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I am trying to build an ANN model with 1 hidden layer ( 4 hidden units ) that is capable of learning non-linear regression.

Both X and Y in my training data are in 1D with 60 samples and the data is non-linear.

I am kind of confused in terms of the shape of the weights and the number of neurons I will have in my network.

So, my understanding is:

  • 1 input neuron (because my X is in 1D) with [60,1] shape

  • 4 hidden neuron (as stated above)

  • 1 output neuron with [60,1] shape

  • 4 weights in the first layer (weights from input to hidden)

  • 5 (including bias) weights in the second layer (weights from hidden to output)

Is this reasoning makes sense? If it does not, how should I think this through?

Thank you.

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    $\begingroup$ If you have doubt, write out the matrix-vector multiplication for a single sample. Suppose the sample has $k$ features. What shapes do you need to have for weights and biases in order for the arithmetic to work out? (I'm not trying to be obscure or coy -- It's important to understand how network size is ultimately related to linear algebra.) $\endgroup$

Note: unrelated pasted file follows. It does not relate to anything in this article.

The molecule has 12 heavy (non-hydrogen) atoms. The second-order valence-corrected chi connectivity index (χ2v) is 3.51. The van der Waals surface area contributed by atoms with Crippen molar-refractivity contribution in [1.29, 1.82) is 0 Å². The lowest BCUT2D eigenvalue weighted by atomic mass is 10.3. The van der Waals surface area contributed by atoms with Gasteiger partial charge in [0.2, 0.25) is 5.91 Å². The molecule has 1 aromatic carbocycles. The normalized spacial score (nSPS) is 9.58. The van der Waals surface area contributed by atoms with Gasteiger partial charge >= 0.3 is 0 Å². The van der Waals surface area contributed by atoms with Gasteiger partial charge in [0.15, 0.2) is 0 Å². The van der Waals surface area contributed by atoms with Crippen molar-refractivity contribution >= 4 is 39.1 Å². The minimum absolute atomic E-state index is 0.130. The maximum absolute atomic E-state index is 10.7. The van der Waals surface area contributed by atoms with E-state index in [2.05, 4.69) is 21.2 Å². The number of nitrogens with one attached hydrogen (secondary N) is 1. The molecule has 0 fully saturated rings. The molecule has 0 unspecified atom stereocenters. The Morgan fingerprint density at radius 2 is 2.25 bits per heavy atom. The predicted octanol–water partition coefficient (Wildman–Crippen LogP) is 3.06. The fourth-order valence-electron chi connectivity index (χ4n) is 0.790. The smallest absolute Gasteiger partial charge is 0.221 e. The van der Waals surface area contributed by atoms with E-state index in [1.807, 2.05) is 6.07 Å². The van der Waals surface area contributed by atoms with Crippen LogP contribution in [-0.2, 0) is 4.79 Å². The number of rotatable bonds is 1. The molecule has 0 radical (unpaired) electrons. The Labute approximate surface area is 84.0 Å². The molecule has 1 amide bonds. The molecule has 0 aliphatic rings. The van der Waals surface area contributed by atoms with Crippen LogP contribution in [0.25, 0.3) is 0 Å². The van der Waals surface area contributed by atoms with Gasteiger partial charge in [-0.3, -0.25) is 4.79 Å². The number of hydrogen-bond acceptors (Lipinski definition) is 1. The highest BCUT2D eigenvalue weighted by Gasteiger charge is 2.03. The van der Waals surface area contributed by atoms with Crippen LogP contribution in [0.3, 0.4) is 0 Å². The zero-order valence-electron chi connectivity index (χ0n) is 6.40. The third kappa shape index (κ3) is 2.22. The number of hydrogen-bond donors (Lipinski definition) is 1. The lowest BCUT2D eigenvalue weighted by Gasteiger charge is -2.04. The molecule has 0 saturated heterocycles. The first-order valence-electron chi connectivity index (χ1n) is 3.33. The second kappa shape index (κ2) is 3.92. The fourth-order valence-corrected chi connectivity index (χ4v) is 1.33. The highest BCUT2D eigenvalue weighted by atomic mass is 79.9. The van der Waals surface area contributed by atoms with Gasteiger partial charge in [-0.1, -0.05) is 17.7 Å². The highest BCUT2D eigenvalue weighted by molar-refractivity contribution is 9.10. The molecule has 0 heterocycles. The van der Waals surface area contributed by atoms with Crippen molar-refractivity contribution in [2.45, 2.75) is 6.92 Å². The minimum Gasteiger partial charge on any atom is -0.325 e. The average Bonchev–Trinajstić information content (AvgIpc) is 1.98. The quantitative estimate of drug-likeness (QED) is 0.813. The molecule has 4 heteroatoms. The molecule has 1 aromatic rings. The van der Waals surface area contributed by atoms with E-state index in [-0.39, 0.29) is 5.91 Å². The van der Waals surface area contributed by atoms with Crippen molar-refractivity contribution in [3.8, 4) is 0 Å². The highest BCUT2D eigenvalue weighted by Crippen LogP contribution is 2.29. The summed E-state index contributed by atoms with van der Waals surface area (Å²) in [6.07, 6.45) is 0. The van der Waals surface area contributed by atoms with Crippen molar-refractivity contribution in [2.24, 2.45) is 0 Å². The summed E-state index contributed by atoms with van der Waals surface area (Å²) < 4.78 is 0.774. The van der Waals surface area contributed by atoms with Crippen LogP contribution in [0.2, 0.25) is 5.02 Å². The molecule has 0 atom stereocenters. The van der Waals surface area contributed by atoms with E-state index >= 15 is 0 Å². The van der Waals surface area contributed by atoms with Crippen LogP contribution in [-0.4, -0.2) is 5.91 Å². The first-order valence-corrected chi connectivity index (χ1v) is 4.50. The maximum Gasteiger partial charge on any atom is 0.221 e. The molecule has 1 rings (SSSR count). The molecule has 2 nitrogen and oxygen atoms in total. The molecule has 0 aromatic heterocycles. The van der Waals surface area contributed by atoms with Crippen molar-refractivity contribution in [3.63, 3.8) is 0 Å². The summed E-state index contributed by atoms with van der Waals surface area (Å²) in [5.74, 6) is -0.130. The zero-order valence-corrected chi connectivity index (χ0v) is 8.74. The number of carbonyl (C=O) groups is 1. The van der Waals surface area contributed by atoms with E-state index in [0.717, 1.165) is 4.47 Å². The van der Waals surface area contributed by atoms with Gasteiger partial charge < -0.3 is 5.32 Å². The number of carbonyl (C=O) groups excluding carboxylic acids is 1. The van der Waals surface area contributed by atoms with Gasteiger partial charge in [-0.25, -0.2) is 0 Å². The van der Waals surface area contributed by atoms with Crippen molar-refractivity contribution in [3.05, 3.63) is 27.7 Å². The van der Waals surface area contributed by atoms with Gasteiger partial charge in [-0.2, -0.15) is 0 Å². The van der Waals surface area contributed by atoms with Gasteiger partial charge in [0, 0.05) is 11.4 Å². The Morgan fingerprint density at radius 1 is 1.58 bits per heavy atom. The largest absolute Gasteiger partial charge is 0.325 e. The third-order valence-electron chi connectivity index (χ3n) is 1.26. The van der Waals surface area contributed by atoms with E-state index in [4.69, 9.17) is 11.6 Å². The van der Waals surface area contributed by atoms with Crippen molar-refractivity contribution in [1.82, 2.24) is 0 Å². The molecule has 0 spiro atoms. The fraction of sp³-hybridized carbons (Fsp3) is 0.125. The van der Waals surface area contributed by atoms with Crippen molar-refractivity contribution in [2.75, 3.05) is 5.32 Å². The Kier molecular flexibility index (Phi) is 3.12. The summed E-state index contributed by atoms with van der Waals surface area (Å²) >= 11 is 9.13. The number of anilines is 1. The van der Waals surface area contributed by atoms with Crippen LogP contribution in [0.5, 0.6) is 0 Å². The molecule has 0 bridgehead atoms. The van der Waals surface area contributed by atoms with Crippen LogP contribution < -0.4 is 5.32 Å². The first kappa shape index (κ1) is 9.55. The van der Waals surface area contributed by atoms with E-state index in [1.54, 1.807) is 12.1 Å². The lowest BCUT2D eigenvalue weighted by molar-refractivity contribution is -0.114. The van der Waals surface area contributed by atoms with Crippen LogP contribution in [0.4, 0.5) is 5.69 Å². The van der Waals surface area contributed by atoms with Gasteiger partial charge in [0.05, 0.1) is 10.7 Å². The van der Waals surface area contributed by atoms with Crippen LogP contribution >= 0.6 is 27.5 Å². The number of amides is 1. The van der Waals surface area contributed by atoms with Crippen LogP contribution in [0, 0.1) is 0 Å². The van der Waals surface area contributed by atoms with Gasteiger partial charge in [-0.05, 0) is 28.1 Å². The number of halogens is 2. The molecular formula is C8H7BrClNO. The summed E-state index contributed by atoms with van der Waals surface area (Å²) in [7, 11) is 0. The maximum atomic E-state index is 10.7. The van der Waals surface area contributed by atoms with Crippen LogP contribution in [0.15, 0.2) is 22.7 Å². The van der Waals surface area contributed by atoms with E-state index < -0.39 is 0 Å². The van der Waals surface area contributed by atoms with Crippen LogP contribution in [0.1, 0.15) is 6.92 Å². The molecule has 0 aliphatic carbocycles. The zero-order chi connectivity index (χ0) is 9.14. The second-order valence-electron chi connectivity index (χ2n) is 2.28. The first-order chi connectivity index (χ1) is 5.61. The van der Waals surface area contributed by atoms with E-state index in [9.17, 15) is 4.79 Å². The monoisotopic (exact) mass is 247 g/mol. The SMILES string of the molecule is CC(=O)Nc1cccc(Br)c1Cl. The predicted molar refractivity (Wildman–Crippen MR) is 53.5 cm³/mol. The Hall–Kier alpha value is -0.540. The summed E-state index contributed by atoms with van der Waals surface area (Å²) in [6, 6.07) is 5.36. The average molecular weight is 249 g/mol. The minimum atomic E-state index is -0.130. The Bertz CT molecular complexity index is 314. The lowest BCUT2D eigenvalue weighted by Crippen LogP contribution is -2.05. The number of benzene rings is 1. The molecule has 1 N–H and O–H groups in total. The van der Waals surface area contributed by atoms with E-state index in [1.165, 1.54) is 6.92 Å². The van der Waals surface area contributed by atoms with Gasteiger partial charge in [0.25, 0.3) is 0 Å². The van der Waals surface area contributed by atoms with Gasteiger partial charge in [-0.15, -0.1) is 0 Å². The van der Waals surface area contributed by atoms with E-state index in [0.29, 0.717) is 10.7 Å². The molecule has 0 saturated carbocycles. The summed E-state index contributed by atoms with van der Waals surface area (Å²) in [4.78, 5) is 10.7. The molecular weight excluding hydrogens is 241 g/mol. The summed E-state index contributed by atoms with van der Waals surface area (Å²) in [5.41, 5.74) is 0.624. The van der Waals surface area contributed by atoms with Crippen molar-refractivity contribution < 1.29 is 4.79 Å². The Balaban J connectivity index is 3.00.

– Sycorax
    Dec 6 '20 at 17:33
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Number of training samples doesn't determine your network shape (so, there is influence of 60 in your network). As you said, you have 4 hidden neurons, each have one weight (connected to your input layer) and one bias. This makes your the hidden layer's output four dimensional. In the output layer, you have one neuron, and the input to this neuron has four dimensions because it's hidden layer's output, which means there are four weights and one bias.

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